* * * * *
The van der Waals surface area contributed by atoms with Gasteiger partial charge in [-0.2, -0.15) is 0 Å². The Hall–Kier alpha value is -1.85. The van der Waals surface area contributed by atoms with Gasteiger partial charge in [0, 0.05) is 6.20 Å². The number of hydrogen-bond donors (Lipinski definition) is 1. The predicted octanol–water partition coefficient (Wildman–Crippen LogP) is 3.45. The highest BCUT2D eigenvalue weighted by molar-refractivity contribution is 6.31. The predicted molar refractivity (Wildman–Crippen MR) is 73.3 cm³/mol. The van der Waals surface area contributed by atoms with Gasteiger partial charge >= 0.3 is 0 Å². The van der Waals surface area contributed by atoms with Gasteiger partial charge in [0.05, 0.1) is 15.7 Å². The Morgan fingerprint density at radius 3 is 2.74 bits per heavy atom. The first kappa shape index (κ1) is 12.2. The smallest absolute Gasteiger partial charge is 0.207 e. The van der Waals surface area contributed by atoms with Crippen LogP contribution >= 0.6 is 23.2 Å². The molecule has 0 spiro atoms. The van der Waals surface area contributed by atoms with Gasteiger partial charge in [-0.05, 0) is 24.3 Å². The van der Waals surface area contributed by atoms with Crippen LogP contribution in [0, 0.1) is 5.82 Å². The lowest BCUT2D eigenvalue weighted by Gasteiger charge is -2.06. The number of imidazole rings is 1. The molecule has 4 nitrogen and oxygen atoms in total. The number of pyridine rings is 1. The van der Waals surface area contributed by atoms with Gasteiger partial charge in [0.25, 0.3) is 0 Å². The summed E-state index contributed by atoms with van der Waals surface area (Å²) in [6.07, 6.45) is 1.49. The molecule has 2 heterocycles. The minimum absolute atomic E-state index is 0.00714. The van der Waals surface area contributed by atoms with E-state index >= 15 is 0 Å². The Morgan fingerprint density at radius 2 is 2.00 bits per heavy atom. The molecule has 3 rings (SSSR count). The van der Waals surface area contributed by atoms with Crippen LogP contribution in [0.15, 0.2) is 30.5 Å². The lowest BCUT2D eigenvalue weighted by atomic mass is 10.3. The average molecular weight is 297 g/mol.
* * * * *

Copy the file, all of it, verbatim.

The van der Waals surface area contributed by atoms with Gasteiger partial charge in [-0.2, -0.15) is 0 Å². The Hall–Kier alpha value is -1.85. The van der Waals surface area contributed by atoms with Gasteiger partial charge in [0, 0.05) is 6.20 Å². The number of hydrogen-bond donors (Lipinski definition) is 1. The predicted octanol–water partition coefficient (Wildman–Crippen LogP) is 3.45. The highest BCUT2D eigenvalue weighted by molar-refractivity contribution is 6.31. The predicted molar refractivity (Wildman–Crippen MR) is 73.3 cm³/mol. The van der Waals surface area contributed by atoms with Gasteiger partial charge >= 0.3 is 0 Å². The van der Waals surface area contributed by atoms with Gasteiger partial charge in [0.05, 0.1) is 15.7 Å². The Morgan fingerprint density at radius 3 is 2.74 bits per heavy atom. The first kappa shape index (κ1) is 12.2. The smallest absolute Gasteiger partial charge is 0.207 e. The van der Waals surface area contributed by atoms with Crippen LogP contribution >= 0.6 is 23.2 Å². The molecule has 0 spiro atoms. The van der Waals surface area contributed by atoms with Gasteiger partial charge in [-0.05, 0) is 24.3 Å². The van der Waals surface area contributed by atoms with Crippen LogP contribution in [0, 0.1) is 5.82 Å². The lowest BCUT2D eigenvalue weighted by Gasteiger charge is -2.06. The number of imidazole rings is 1. The molecule has 4 nitrogen and oxygen atoms in total. The number of pyridine rings is 1. The van der Waals surface area contributed by atoms with Gasteiger partial charge in [0.25, 0.3) is 0 Å². The summed E-state index contributed by atoms with van der Waals surface area (Å²) in [6.07, 6.45) is 1.49. The molecule has 2 heterocycles. The minimum absolute atomic E-state index is 0.00714. The van der Waals surface area contributed by atoms with E-state index >= 15 is 0 Å². The Morgan fingerprint density at radius 2 is 2.00 bits per heavy atom. The molecule has 3 rings (SSSR count). The van der Waals surface area contributed by atoms with Crippen LogP contribution in [0.15, 0.2) is 30.5 Å². The lowest BCUT2D eigenvalue weighted by atomic mass is 10.3. The average molecular weight is 297 g/mol.